Mapping software produced by ESRI Canada. See: http://www.esri.com/software/arcview/
Arctic Small Tool tradition. Early Arctic cultures.
An alpha-numeric code used to assign a unique identifier to each archaeological site found in Canada.
Canadian Archaeological Association. See: http://www.canadianarchaeology.com/
Cultural Assets Information System. An information system used at the Canadian Museum of Civilization. See: http://www.historymuseum.ca/media/docs/pr85beng.shtml
Canadian Heritage Information Network. See: http://www.chin.gc.ca/
Canadian Museum of Civilization. See: http://www.historymuseum.ca
Geographic Information System. Mapping software used to archive and analyse geographic and attribute data.
A federal funding program for GIS projects. See: http://www.geoconnections.org/en/index.html
Information that can be associated with geographical coordinates.
Hudson Bay Company. See: http://www.hbc.com/hbcheritage/default.asp
An Inuktitut word meaning “human-like”. A stone landmark found in the Arctic.
Language of the Inuit.
An Inuktitut word referring to a light, skin watercraft.
Knowledge Engineering (KE) Electronic Museum (Emu). Database software used at the Canadian Museum of Civilizaiton. See: http://www.kesoftware.com/index.php?lang=en
An Inuit sled.
An Inuktitut word designating “hopping stones”, stones that have been aligned for use in a jumping game.
National Inventory Program. A National Museums of Canada programme that operated a computer service for museum applications from 1981 to 1998. See: http://collections.civilisations.ca/sites/sitof01e.shtml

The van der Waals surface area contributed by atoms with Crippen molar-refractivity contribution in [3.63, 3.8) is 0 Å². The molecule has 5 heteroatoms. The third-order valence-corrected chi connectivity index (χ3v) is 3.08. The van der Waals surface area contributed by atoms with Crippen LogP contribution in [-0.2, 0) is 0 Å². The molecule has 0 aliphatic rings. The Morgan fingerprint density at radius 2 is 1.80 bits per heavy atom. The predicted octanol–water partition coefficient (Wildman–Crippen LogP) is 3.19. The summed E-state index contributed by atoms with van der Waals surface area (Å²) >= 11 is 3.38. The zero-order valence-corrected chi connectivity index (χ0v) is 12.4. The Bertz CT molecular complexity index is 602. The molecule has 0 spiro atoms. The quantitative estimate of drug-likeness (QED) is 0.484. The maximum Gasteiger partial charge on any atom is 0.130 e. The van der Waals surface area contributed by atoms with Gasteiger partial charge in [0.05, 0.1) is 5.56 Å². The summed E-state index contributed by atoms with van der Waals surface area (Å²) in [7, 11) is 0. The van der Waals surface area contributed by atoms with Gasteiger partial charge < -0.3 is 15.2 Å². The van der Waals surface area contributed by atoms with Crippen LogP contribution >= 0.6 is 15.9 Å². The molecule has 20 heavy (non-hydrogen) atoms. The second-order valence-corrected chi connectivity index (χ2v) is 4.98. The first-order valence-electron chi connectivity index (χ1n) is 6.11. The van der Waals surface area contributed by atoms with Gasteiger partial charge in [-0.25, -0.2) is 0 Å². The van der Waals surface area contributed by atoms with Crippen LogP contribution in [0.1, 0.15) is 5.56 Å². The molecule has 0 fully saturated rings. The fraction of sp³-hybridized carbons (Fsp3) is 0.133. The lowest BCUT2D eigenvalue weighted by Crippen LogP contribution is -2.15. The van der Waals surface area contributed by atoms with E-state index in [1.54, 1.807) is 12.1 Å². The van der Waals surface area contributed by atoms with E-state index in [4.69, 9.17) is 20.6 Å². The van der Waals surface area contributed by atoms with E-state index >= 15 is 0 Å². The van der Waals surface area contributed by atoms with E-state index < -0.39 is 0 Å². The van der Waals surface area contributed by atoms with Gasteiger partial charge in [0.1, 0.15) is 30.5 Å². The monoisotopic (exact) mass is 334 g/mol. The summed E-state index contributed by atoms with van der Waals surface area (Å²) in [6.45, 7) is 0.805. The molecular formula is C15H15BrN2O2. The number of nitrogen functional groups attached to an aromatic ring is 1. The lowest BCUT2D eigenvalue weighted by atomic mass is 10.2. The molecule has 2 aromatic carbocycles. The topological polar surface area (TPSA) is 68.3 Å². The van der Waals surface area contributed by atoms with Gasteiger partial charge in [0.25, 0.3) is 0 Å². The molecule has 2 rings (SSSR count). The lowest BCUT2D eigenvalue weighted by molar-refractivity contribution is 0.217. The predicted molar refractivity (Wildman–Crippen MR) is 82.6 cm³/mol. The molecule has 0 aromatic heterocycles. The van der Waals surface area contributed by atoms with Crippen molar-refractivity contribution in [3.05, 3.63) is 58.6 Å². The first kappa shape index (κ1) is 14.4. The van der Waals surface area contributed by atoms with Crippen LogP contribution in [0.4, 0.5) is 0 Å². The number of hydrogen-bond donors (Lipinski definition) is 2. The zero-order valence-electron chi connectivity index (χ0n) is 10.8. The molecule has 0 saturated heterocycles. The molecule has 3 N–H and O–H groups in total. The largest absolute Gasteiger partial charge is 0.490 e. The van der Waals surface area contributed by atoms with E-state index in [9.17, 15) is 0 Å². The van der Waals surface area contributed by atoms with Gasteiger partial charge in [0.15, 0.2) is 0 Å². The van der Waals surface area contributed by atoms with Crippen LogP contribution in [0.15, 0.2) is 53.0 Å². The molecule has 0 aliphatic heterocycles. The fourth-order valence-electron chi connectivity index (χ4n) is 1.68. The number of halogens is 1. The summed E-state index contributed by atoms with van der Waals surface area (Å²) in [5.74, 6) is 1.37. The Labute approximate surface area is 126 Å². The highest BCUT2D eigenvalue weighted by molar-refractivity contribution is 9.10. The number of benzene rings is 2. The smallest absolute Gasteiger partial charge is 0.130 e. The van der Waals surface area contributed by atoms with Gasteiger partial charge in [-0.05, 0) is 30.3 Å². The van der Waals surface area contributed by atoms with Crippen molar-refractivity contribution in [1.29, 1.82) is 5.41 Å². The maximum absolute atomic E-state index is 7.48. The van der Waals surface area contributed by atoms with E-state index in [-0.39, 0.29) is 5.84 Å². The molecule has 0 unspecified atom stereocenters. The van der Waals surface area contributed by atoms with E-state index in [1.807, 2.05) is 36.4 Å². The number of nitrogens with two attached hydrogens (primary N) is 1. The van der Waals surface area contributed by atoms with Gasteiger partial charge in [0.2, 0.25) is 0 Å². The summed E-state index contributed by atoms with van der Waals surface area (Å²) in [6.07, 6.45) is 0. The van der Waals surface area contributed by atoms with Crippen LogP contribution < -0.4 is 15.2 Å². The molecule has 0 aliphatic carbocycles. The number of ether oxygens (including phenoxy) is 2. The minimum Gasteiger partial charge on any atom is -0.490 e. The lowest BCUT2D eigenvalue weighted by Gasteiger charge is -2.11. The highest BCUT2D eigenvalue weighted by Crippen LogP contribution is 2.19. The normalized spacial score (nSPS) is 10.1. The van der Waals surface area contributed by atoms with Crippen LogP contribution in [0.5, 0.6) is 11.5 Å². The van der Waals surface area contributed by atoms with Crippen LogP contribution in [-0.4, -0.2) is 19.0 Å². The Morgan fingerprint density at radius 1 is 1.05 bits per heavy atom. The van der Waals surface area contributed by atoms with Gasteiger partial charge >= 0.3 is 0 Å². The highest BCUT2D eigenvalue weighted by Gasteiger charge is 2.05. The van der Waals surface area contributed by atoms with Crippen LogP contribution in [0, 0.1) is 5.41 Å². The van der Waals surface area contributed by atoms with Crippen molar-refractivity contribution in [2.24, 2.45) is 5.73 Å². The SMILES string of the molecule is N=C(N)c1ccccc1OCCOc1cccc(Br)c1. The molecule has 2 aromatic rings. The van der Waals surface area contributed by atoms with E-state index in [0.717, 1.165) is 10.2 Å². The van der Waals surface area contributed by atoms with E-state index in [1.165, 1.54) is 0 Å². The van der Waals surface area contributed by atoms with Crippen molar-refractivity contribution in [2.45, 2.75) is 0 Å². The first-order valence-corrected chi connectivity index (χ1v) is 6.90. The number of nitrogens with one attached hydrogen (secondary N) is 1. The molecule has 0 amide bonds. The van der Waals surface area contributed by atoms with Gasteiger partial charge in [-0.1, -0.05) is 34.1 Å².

National Inventory of Prehistoric Sites. A county wide inventory of archaeological sites managed by the Archaeological Survey of Canada, NMM, from 1972 to 1981. See: http://collections.civilisations.ca/sites/sitof01e.shtml
Northwest Company. See: http://www.northwest.ca/BackOffice/DesktopDefault.aspx?tabindex=3&tabid=10020
Northwest Mounted Police. See: http://www.nwmpmuseum.com/history.htm
An Inuktitut word referring to a large communal structure or festival house.
An Inuktitut word referring to an autumn or spring house.
Royal Canadian Mounted Police
A conical tent structure made of poles and covered with skins, often used by Sub-arctic cultures. See: http://pubs.aina.ucalgary.ca/arctic/Arctic42-2-128.pdf
From a Chippewa word referring to a type of sled used to carry heavy loads over the snow.
An Inuktitut word referring to a large skin boat.
Web Map Service. Technical protocol for Web map applications.
A stone construction used for storage.
A North American aboriginal watercraft. See: http://www.gwichin.ca/AboutGSCI/aboutGSCI.html
A construction of stone used as a landmark.
In the shape of a T or of a cross referring to house construction.
Used as indicators of past activity, i.e. trail clearing or shelter building.
A pre-Inuit Arctic culture.
A structure, often a low wall, used as a cover by hunters while sitting or lying in wait.
A pre-Inuit Arctic culture.
An Inuit skin watercraft.
A construction of boulders used to store a kayak while not in use.
Consisting of stone or rock (from the Greek lithos).
Worked stone often found on archaeological sites indicative of the type of stone and tools manufactured and/or used on a site.
A habitation structure used by pre-Inuit Arctic peoples.
A stone partition found within some early Arctic habitation structures used to delineate a hearth area or other activity area.
Partly under ground. Refers to an architectural detail found in many Arctic and Sub-Arctic habitation structures, used as a heat conservation measure. See: http://www.historymuseum.ca/tresors/ethno/etb0320e.shtml
Refers to geometrical configurations of surface or sunken stones or gravel. These are remnants of habitation structures, having been used to secure a roof covering of skin or other material.
A whale and other maritime mammal hunting Arctic people, ancestors to present-day Inuit.
Toy tent ring
Miniature tent ring built for and used by children as play structures. See: http://gsc.nrcan.gc.ca/baffin4d/proj/p26_2002_e.php